( no. 56) and “Rocks and Trees near Niagara Falls (?)” (circa 1852) (no. 56 57). I will look for your book, “Modern Art and the Object” mit footnote- worthies. Thank you. Dan F.

By the way, I’m supposed to reciprocate for Don Judd in his Marfa, Texas buildings complex. I hope that I won’t find “dry gulch”, ’way the hell down there.

letter to Ellen H. Johnson, January 22, 1979
2 pp.; 28 × 22 cm; Ellen Hulda Johnson papers Reproduced with permission of The Dan Flavin Estate

Ray Johnson

AH_Johnson

EVA—

HELLO

[drawing of a bunny]

RAY

[written in a different hand: Ray Johnson 9.15.69 left under door of gallery]

letter to Eva Lee, September 15, 1969
1 p.; 21 × 13 cm; Eva Lee Gallery records
© 2016 Estate of Ray Johnson. Courtesy of Richard L. Feigen & Co.

Lee Krasner

AH_Krasner

Sat—

Dear Jackson—
I’m staying at the Hôtel Quai Voltaire, Quai Voltaire Paris, until Sat the 28 then going to the South of France to visit with the Gimpel’s & I hope to get to Venice about the 2nd early part of August—It all seems like a dream—The Jenkins, Paul & Esther were very kind; in fact I don’t think I’d have had a chance without them. Thursday nite ended up in a Latin quater dive, with Betty Parsons, David, who works at Sindney’s Helen Frankenthaler, The Jenkins, Sidney Giest & I don’t remember who else, all dancing like mad— Went to the flea market with John Graham yesterday—saw all the left-bank galleries, met Druin [Drouin] and several other dealers (Tapie, Stadler etc). I am going to do the right bank galleries next week—& entered the Louvre which is just on across the Seine outside my balcony which opens on it—About the “Louvre” I can say anything—It is over whelming—beyond belief—I miss you & wish you were shari sharing this with me—The roses were the most beautiful deep red—kiss Gyp & Ahab for me—It would be wonderful to get a note from you. Love Lee—

The painting hear is unbelievably bad (How are you Jackson?)

[Krasner stayed with Paul and Esther Jenkins
in Paris. Paul (1923–2012) was an Abstract Expressionist; Sidney Geist (1914–2005) was a sculptor and writer; Gyp and Ahab were Pollock and Krasner’s dogs.]

letter to Jackson Pollock, July 21, 1956
1 p.; 24 × 32 cm; Jackson Pollock and Lee Krasner papers

Claes Oldenburg

AH_Oldenburg1

Marmont Hotel 8221 Sunset 0L6–1010

no typewriter

until Aug 9

1. It is made of odds + ends and only measures about 3”. I had a real drum set when I was about 14 + enjoyed playing it, along with jazz records. I also tried playing piano + guitar but liked the drums best tho I hadnt the patience or whatever to learn it very well. I eventually sold the set.Music was later an inspiration to modern form. I mean I got out of the Wagner hole my Mother favored via Stra-vinsky + Ravel—which wasnt very modern in 1954 but modern to me. Stravinsky whom I then collected had an influence on my attitude and style, expressed in drawing. I also admired his discipline and read his prose and aquired his prejudices fx liking the “out” Tchaikovsky. Ravels detachment while producing emo-tion fascinated me, also his parodies which were still art in the best sense.I was fond of blues way back and all rhythmic music. Walter de Maria who is a good drummer seemed to take my soft Drum sit [insertion: as a] personal attack via magic. He and Pat were seeing each other then and felt a bond a-gainst—the icy monster. All that is rumor. Music means a lot to me + it translates for me into art. We could discuss this.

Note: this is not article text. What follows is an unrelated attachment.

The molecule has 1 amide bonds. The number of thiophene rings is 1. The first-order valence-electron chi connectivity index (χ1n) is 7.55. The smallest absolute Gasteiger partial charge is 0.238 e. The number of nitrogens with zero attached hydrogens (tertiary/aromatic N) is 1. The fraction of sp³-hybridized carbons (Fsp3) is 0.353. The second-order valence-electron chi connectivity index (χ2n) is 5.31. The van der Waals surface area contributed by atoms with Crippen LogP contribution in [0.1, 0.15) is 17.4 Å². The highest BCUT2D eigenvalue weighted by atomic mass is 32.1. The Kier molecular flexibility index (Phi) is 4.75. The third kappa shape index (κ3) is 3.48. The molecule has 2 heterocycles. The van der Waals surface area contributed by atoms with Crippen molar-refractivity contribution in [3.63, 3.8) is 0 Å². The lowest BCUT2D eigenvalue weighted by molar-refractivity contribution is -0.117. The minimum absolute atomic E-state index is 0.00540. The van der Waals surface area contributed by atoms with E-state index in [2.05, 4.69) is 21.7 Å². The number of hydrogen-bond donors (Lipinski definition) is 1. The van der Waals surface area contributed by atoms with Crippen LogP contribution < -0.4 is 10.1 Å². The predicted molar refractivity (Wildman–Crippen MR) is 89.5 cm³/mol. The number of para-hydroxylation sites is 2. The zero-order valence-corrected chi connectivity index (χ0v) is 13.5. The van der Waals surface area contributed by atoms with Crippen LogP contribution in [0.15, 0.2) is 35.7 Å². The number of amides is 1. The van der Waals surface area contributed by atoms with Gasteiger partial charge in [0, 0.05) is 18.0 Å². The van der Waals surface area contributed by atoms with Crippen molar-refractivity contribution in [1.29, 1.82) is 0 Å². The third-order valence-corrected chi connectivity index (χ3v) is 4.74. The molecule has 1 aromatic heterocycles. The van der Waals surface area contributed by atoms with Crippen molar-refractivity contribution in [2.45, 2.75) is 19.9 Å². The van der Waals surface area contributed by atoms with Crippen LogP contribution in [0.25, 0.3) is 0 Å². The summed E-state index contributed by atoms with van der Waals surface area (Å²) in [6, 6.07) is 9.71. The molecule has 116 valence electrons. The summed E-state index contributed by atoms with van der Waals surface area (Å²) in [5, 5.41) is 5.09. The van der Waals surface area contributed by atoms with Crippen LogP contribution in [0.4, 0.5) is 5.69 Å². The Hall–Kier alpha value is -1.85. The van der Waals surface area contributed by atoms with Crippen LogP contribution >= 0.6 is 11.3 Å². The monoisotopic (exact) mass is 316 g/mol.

3. It appears now, due to prohibitive transportation costs and the complex engineering of the Ice Bag, that it will not travel to Osaka but be built here (LA) by Gemini Ltd, in edition [insertion: of five] + perhaps shown at MOMA or during tour of my show. The six foot model here is very promising, it moves too. Size projected is 24 ft diam. and 11 ft high.

letter to Ellen H. Johnson, 1971
6 pp.; 34 × 22 cm; Ellen H. Johnson papers

Cy Twombly

AH_Oldenburg2 AH_Twombly

Dear Leo, Have your series finished—9 in all and 1 separate piece if u need it. They are shaped this way [vertical rectangle] + can go 2 on the facing wall 3 on each side + 1 on the small inner wall making the total 9—

I am really terribly happy over them & think that you will be pleased by them—Now they must have some time to dry—will have them stretched but very good dry wood (if possible)—Plinio wants to do all 9 in color for a small book as soon as they are able to be stretched. Any way if you would like to make plans as to the time—Maybe in March as we talked of because they can certainly be sent by the middle of Feb—What else? Did you want drawings and how many do you think of—? Thank you so much for giving the check on the Commodo. I lost my head for it, but it inspired this series so maybe it is good to loose my head, + gain a new—My fond regards to your nice new family—& also thank Ivan for his always kind help.

love—Cy

[Plinio is Italian art dealer and photographer Plinio De Martis (1920–2004); Ivan is Ivan Karp (1926–2012), who was the associate director of the Leo Castelli Gallery at the time of this letter.]

letter to Leo Castelli, ca. 1963
2 pp.; 25 × 16 cm; Leo Castelli Gallery records Reproduced with permission of the Cy Twombly Foundation

 

 

pen to paper coverFrom Pen to Paper Artists’ Handwritten Letters from the Smithsonian’s Archives of American Art. Used with permission of Princeton Architectural Press and the Smithsonian’s Archives of American Art. Copyright 2016 by Mary Savig.




Mary Savig
Mary Savig
Mary Savig is curator of manuscripts at the Smithsonian's Archives of American Art.